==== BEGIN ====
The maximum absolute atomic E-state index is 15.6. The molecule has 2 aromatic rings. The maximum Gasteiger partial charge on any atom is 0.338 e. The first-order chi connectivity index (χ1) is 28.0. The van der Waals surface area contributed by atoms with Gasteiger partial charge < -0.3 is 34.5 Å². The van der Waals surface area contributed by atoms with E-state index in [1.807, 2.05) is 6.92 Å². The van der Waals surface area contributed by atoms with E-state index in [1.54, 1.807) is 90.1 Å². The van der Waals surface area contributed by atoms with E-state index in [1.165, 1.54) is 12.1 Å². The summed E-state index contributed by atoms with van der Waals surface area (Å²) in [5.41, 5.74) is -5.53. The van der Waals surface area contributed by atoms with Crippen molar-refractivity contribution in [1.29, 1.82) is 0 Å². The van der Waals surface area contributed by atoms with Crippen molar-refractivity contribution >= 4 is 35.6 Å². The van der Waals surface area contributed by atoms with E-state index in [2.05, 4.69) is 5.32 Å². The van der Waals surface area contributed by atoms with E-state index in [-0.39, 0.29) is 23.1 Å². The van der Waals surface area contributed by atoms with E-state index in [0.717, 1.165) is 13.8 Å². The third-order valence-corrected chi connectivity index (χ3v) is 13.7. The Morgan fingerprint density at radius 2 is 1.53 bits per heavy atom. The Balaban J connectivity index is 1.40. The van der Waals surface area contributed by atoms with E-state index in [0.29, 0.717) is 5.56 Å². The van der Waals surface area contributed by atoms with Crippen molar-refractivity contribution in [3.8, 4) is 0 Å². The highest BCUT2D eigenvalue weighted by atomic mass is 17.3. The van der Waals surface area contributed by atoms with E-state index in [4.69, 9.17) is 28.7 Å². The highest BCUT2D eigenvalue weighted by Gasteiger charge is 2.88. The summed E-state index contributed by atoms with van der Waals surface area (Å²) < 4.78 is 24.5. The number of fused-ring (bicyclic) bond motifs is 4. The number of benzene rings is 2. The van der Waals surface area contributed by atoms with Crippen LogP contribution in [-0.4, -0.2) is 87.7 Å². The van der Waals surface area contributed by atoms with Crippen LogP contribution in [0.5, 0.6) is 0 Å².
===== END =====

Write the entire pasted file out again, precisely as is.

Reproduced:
The maximum absolute atomic E-state index is 15.6. The molecule has 2 aromatic rings. The maximum Gasteiger partial charge on any atom is 0.338 e. The first-order chi connectivity index (χ1) is 28.0. The van der Waals surface area contributed by atoms with Gasteiger partial charge < -0.3 is 34.5 Å². The van der Waals surface area contributed by atoms with E-state index in [1.807, 2.05) is 6.92 Å². The van der Waals surface area contributed by atoms with E-state index in [1.54, 1.807) is 90.1 Å². The van der Waals surface area contributed by atoms with E-state index in [1.165, 1.54) is 12.1 Å². The summed E-state index contributed by atoms with van der Waals surface area (Å²) in [5.41, 5.74) is -5.53. The van der Waals surface area contributed by atoms with Crippen molar-refractivity contribution in [1.29, 1.82) is 0 Å². The van der Waals surface area contributed by atoms with Crippen molar-refractivity contribution >= 4 is 35.6 Å². The van der Waals surface area contributed by atoms with E-state index in [2.05, 4.69) is 5.32 Å². The van der Waals surface area contributed by atoms with E-state index in [-0.39, 0.29) is 23.1 Å². The van der Waals surface area contributed by atoms with E-state index in [0.717, 1.165) is 13.8 Å². The third-order valence-corrected chi connectivity index (χ3v) is 13.7. The Morgan fingerprint density at radius 2 is 1.53 bits per heavy atom. The Balaban J connectivity index is 1.40. The van der Waals surface area contributed by atoms with E-state index in [0.29, 0.717) is 5.56 Å². The van der Waals surface area contributed by atoms with Crippen molar-refractivity contribution in [3.8, 4) is 0 Å². The highest BCUT2D eigenvalue weighted by atomic mass is 17.3. The van der Waals surface area contributed by atoms with E-state index in [4.69, 9.17) is 28.7 Å². The highest BCUT2D eigenvalue weighted by Gasteiger charge is 2.88. The summed E-state index contributed by atoms with van der Waals surface area (Å²) < 4.78 is 24.5. The number of fused-ring (bicyclic) bond motifs is 4. The number of benzene rings is 2. The van der Waals surface area contributed by atoms with Crippen LogP contribution in [-0.4, -0.2) is 87.7 Å². The van der Waals surface area contributed by atoms with Crippen LogP contribution in [0.5, 0.6) is 0 Å².